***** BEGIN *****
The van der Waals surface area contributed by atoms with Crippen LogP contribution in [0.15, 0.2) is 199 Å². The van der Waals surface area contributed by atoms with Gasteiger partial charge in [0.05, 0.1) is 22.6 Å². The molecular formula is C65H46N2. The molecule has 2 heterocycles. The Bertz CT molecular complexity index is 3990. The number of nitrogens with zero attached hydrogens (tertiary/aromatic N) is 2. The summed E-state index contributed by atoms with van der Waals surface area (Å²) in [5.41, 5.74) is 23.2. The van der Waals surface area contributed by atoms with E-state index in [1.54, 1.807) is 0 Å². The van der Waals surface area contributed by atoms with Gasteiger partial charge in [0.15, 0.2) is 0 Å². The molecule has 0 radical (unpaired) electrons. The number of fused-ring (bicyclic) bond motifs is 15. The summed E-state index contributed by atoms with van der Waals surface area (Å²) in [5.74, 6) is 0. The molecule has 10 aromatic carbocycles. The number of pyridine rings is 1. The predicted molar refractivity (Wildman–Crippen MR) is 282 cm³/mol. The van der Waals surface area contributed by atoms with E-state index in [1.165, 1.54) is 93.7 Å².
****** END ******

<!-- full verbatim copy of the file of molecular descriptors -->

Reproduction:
The van der Waals surface area contributed by atoms with Crippen LogP contribution in [0.15, 0.2) is 199 Å². The van der Waals surface area contributed by atoms with Gasteiger partial charge in [0.05, 0.1) is 22.6 Å². The molecular formula is C65H46N2. The molecule has 2 heterocycles. The Bertz CT molecular complexity index is 3990. The number of nitrogens with zero attached hydrogens (tertiary/aromatic N) is 2. The summed E-state index contributed by atoms with van der Waals surface area (Å²) in [5.41, 5.74) is 23.2. The van der Waals surface area contributed by atoms with E-state index in [1.54, 1.807) is 0 Å². The van der Waals surface area contributed by atoms with Gasteiger partial charge in [0.15, 0.2) is 0 Å². The molecule has 0 radical (unpaired) electrons. The number of fused-ring (bicyclic) bond motifs is 15. The summed E-state index contributed by atoms with van der Waals surface area (Å²) in [5.74, 6) is 0. The molecule has 10 aromatic carbocycles. The number of pyridine rings is 1. The predicted molar refractivity (Wildman–Crippen MR) is 282 cm³/mol. The van der Waals surface area contributed by atoms with E-state index in [1.165, 1.54) is 93.7 Å².